Resistance is everywhere. And I'm crowdsourcing for money for a film that will now only be about my dad – as other family members drop out. Hmmmm. Could be interesting. He's interesting.

I wish Tom Petty were here to encourage me. He bucked the industry. He had courage. I wish I could take on Warner Bros for using my dad's and his band's image without proper permission for I don't know how many years. Then maybe I could get the rights to the film footage. It seems the underdog does not get his day in court without money to float the bill. Actually I don't wish that, I wish that Warners would be like, cool project, we want to produce it. Take it away kid. That's what I wish. I don't want a fight, I want love. And I want my aunt and uncle to feel that way too, to trust me as an artist.

Should I quit? It sure would be the easiest thing to do right now. I could immediately pay back all the donators in January. I would only be out $10K of my own pocket, ten years of intermittent soul crushing work, and my once again wounded pride. And if my dad won't sign the release form to shoot in New Zealand, I just can go be his daughter for a month and a half. I mean, I'm the one giving Warner Bros a hard time for not having release forms and here I don't have release forms for my two principals, Jon my dad, and Dan my uncle. Time to shape up.

Friday, December 1, 2017

A Reason To Get Up In The Morning

Reason #1: I'm making a documentary on my family to heal us

As you all must know by now, I'm making a doc about my dad's band that was the least known band at Woodstock and am trying to orchestrate a shoot to show them missing footage which could restore them to the Woodstock pantheon. I'm going to New Zealand to shoot my dad for a month and a half. He doesn't believe that people care about this doc or that there is any gold here. My uncle Dan browbeat me a couple of years ago about how I was going to quit, and since I have kept going, he has changed tune to 'I commend you but want nothing to do with it.' There is a lot of resistance. I myself have a lot of resistance, my own doubts, but I see that stuff as the normal obstacle course of anybody doing anything valuable. It's almost like there is a great big drill sergeant in the sky saying, let's see how she'll handle this one. Right now it's something like 'where is the money coming from?' All the while expecting that in the eleventh hour, something will come through.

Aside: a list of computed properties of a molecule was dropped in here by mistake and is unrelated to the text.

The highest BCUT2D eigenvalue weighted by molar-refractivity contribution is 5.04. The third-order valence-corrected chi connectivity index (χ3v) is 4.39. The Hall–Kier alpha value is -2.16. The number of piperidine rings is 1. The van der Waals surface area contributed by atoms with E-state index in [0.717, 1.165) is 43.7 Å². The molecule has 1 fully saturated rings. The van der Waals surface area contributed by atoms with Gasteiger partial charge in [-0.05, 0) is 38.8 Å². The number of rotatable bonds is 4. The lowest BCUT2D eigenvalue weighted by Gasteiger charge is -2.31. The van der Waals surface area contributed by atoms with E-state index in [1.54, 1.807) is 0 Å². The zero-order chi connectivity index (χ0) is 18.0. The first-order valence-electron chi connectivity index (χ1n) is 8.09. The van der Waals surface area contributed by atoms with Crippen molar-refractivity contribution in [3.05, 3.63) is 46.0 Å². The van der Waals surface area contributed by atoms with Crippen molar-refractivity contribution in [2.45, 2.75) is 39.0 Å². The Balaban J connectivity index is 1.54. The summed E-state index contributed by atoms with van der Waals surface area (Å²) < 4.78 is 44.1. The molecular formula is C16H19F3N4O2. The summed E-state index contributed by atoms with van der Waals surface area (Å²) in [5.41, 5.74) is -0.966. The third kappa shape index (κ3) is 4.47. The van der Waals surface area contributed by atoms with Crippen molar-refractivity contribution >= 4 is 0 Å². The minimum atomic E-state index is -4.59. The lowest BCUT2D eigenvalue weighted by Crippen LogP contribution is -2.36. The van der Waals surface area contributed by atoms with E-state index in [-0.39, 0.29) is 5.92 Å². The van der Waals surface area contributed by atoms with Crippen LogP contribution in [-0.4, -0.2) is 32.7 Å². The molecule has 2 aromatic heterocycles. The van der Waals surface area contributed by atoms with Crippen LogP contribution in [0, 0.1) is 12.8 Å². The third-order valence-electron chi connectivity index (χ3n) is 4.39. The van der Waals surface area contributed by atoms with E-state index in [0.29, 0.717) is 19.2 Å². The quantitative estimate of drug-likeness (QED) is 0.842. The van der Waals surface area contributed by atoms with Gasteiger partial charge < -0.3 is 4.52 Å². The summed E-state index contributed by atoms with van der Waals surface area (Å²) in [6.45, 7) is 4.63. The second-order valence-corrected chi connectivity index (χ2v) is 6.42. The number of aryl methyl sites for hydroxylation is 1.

Or here's a good one, I spent years building the Quill Facebook page. Not one follower from the numerous Woodstock sites have donated a thing to the crowdsource. I would have thought Woodstock folks would want to see missing footage from one of their own bands, but I think hippies are pretty disappointed in how the sixties panned out, not just us punk kids they spawned. They're today's punks, super-cynical now that their ideals failed them AND their children, while their kids – the punks of yesteryear – are left looking for any reason to hope in these dark ages because we're trying to pull ourselves and now our parents too out of the depression that they set us up for in the first place. I'm not saying this cynically, I'm looking at the ride their culture has taken my generation on structurally. Because it gives me some reason to hope. Politics right now are pre-Farrenheit/Handmaids Tale, and I just want to transform the small things I can. If I can restore my family to the success and dignity they should have had as creators by proving to them they did really well at Woodstock, and as beings with purpose, all the while seeking this giant cathartic story to tell you because I am a story teller, or if one film can undo any of the damage done to my family, then I would be delighted. It's unabashedly selfish of me to want to heal my family who lost out on media (including lost Woodstock footage, a record deal, and career possibilities) by restoring that to them (with found Woodstock footage, reigniting interest in their music, and potentially career possibilities). And not just for them. I inherited their failure gene, and now I want to abolish it for all of us with one sweep of my filmmaker's hand.

Reason #2: Power breakfast with CNN's Libby Geist and NYWIFT spotlighting my doc crowdsource
NOW PUBLIC: The women's org I mentioned a few days ago that was going to post about my doc and the crowdsource campaign did so yesterday. New York Women in Film and Television (NYWIFT)posted about Quill and the Man's crowdsource here on their website:
http://nywift.org/article.aspx?ID=6841